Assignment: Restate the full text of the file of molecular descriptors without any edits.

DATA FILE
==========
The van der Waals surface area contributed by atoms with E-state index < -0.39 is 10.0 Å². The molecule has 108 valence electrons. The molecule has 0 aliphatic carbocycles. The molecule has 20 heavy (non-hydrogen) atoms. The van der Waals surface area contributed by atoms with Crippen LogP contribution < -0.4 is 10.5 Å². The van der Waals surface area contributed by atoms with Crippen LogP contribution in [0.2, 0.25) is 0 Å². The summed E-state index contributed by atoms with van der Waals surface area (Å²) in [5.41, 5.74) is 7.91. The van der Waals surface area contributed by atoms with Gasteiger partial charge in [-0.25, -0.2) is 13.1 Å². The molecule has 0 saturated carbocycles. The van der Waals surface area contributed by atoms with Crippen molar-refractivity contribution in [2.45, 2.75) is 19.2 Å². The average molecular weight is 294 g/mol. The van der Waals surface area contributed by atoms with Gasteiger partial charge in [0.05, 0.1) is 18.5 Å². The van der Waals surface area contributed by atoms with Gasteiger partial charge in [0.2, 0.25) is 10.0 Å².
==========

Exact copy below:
The van der Waals surface area contributed by atoms with E-state index < -0.39 is 10.0 Å². The molecule has 108 valence electrons. The molecule has 0 aliphatic carbocycles. The molecule has 20 heavy (non-hydrogen) atoms. The van der Waals surface area contributed by atoms with Crippen LogP contribution < -0.4 is 10.5 Å². The van der Waals surface area contributed by atoms with Crippen LogP contribution in [0.2, 0.25) is 0 Å². The summed E-state index contributed by atoms with van der Waals surface area (Å²) in [5.41, 5.74) is 7.91. The van der Waals surface area contributed by atoms with Gasteiger partial charge in [-0.25, -0.2) is 13.1 Å². The molecule has 0 saturated carbocycles. The van der Waals surface area contributed by atoms with Crippen molar-refractivity contribution in [2.45, 2.75) is 19.2 Å². The average molecular weight is 294 g/mol. The van der Waals surface area contributed by atoms with Gasteiger partial charge in [0.05, 0.1) is 18.5 Å². The van der Waals surface area contributed by atoms with Gasteiger partial charge in [0.2, 0.25) is 10.0 Å².